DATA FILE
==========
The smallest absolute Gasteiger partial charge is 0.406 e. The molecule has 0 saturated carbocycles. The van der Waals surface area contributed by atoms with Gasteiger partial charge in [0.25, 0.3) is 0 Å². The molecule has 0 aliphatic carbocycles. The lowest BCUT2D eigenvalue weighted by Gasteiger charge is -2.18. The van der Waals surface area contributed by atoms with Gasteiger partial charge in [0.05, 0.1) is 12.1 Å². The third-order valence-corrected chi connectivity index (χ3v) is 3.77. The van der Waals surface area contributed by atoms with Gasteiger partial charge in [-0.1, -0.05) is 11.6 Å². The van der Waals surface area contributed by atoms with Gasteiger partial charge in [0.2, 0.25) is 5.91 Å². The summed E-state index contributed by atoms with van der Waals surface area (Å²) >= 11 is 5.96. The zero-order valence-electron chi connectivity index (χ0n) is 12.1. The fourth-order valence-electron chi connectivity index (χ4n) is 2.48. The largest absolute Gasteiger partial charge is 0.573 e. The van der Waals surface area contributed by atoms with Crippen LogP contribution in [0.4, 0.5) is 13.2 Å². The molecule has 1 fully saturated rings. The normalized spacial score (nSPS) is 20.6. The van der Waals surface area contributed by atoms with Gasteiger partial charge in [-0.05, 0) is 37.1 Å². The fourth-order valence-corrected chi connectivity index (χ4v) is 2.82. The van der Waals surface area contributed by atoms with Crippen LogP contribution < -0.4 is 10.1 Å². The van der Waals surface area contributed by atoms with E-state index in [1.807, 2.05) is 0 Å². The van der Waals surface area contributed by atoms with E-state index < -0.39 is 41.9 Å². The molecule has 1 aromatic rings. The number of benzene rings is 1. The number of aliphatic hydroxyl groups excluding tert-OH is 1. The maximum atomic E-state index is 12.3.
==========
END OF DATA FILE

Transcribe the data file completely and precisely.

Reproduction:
The smallest absolute Gasteiger partial charge is 0.406 e. The molecule has 0 saturated carbocycles. The van der Waals surface area contributed by atoms with Gasteiger partial charge in [0.25, 0.3) is 0 Å². The molecule has 0 aliphatic carbocycles. The lowest BCUT2D eigenvalue weighted by Gasteiger charge is -2.18. The van der Waals surface area contributed by atoms with Gasteiger partial charge in [0.05, 0.1) is 12.1 Å². The third-order valence-corrected chi connectivity index (χ3v) is 3.77. The van der Waals surface area contributed by atoms with Gasteiger partial charge in [-0.1, -0.05) is 11.6 Å². The van der Waals surface area contributed by atoms with Gasteiger partial charge in [0.2, 0.25) is 5.91 Å². The summed E-state index contributed by atoms with van der Waals surface area (Å²) >= 11 is 5.96. The zero-order valence-electron chi connectivity index (χ0n) is 12.1. The fourth-order valence-electron chi connectivity index (χ4n) is 2.48. The largest absolute Gasteiger partial charge is 0.573 e. The van der Waals surface area contributed by atoms with Crippen LogP contribution in [0.4, 0.5) is 13.2 Å². The molecule has 1 fully saturated rings. The normalized spacial score (nSPS) is 20.6. The van der Waals surface area contributed by atoms with Gasteiger partial charge in [-0.05, 0) is 37.1 Å². The fourth-order valence-corrected chi connectivity index (χ4v) is 2.82. The van der Waals surface area contributed by atoms with Crippen LogP contribution < -0.4 is 10.1 Å². The van der Waals surface area contributed by atoms with E-state index in [1.807, 2.05) is 0 Å². The van der Waals surface area contributed by atoms with E-state index < -0.39 is 41.9 Å². The molecule has 1 aromatic rings. The number of benzene rings is 1. The number of aliphatic hydroxyl groups excluding tert-OH is 1. The maximum atomic E-state index is 12.3.